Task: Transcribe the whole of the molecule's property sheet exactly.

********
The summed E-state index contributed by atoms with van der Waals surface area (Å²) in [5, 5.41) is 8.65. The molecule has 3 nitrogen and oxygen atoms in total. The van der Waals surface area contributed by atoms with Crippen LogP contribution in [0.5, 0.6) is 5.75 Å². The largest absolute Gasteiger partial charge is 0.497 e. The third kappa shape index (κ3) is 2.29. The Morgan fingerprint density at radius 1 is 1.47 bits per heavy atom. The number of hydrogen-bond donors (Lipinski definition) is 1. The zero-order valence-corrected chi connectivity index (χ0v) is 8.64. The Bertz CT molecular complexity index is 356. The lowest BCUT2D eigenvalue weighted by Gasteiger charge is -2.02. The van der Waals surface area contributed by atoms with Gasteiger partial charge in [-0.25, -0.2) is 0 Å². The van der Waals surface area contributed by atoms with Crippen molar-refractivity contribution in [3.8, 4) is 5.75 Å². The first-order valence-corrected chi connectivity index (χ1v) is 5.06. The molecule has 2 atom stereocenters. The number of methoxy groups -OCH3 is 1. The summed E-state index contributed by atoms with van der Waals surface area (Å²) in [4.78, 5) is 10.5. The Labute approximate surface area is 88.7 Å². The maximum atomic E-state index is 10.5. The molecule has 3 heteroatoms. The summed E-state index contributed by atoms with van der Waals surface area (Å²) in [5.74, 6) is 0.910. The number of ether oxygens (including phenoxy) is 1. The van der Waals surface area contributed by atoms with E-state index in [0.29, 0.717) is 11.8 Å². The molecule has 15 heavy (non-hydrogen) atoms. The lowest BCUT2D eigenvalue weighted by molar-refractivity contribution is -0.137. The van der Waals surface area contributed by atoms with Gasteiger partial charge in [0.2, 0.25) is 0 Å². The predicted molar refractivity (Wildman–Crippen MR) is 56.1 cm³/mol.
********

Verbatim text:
The summed E-state index contributed by atoms with van der Waals surface area (Å²) in [5, 5.41) is 8.65. The molecule has 3 nitrogen and oxygen atoms in total. The van der Waals surface area contributed by atoms with Crippen LogP contribution in [0.5, 0.6) is 5.75 Å². The largest absolute Gasteiger partial charge is 0.497 e. The third kappa shape index (κ3) is 2.29. The Morgan fingerprint density at radius 1 is 1.47 bits per heavy atom. The number of hydrogen-bond donors (Lipinski definition) is 1. The zero-order valence-corrected chi connectivity index (χ0v) is 8.64. The Bertz CT molecular complexity index is 356. The lowest BCUT2D eigenvalue weighted by Gasteiger charge is -2.02. The van der Waals surface area contributed by atoms with Gasteiger partial charge in [-0.25, -0.2) is 0 Å². The van der Waals surface area contributed by atoms with Crippen molar-refractivity contribution in [3.8, 4) is 5.75 Å². The first-order valence-corrected chi connectivity index (χ1v) is 5.06. The molecule has 2 atom stereocenters. The number of methoxy groups -OCH3 is 1. The summed E-state index contributed by atoms with van der Waals surface area (Å²) in [4.78, 5) is 10.5. The Labute approximate surface area is 88.7 Å². The maximum atomic E-state index is 10.5. The molecule has 3 heteroatoms. The summed E-state index contributed by atoms with van der Waals surface area (Å²) in [5.74, 6) is 0.910. The number of ether oxygens (including phenoxy) is 1. The van der Waals surface area contributed by atoms with E-state index in [0.29, 0.717) is 11.8 Å². The molecule has 15 heavy (non-hydrogen) atoms. The lowest BCUT2D eigenvalue weighted by molar-refractivity contribution is -0.137. The van der Waals surface area contributed by atoms with Gasteiger partial charge in [0.2, 0.25) is 0 Å². The predicted molar refractivity (Wildman–Crippen MR) is 56.1 cm³/mol.